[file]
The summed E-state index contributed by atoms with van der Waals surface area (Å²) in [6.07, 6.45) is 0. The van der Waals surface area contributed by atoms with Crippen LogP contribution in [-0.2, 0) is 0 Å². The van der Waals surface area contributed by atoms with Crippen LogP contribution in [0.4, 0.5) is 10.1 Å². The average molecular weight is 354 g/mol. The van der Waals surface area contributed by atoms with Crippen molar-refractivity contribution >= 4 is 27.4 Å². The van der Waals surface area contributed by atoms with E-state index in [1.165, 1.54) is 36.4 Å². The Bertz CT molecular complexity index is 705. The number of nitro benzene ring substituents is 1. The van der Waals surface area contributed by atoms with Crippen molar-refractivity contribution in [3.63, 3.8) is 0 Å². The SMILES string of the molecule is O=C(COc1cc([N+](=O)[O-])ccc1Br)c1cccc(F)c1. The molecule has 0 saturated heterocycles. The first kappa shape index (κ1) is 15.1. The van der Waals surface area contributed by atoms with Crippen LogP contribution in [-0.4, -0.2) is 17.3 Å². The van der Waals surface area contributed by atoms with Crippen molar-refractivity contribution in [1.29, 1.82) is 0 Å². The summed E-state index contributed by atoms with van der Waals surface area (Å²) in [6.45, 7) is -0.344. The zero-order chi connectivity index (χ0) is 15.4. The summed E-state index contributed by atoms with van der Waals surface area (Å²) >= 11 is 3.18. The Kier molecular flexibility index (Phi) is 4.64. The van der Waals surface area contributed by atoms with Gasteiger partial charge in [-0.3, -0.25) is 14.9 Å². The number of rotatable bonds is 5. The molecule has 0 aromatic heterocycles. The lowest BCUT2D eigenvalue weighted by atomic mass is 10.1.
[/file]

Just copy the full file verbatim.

The summed E-state index contributed by atoms with van der Waals surface area (Å²) in [6.07, 6.45) is 0. The van der Waals surface area contributed by atoms with Crippen LogP contribution in [-0.2, 0) is 0 Å². The van der Waals surface area contributed by atoms with Crippen LogP contribution in [0.4, 0.5) is 10.1 Å². The average molecular weight is 354 g/mol. The van der Waals surface area contributed by atoms with Crippen molar-refractivity contribution >= 4 is 27.4 Å². The van der Waals surface area contributed by atoms with E-state index in [1.165, 1.54) is 36.4 Å². The Bertz CT molecular complexity index is 705. The number of nitro benzene ring substituents is 1. The van der Waals surface area contributed by atoms with Crippen molar-refractivity contribution in [3.63, 3.8) is 0 Å². The SMILES string of the molecule is O=C(COc1cc([N+](=O)[O-])ccc1Br)c1cccc(F)c1. The molecule has 0 saturated heterocycles. The first kappa shape index (κ1) is 15.1. The van der Waals surface area contributed by atoms with Crippen LogP contribution in [-0.4, -0.2) is 17.3 Å². The van der Waals surface area contributed by atoms with Crippen molar-refractivity contribution in [1.29, 1.82) is 0 Å². The summed E-state index contributed by atoms with van der Waals surface area (Å²) in [6.45, 7) is -0.344. The zero-order chi connectivity index (χ0) is 15.4. The summed E-state index contributed by atoms with van der Waals surface area (Å²) >= 11 is 3.18. The Kier molecular flexibility index (Phi) is 4.64. The van der Waals surface area contributed by atoms with Gasteiger partial charge in [-0.3, -0.25) is 14.9 Å². The number of rotatable bonds is 5. The molecule has 0 aromatic heterocycles. The lowest BCUT2D eigenvalue weighted by atomic mass is 10.1.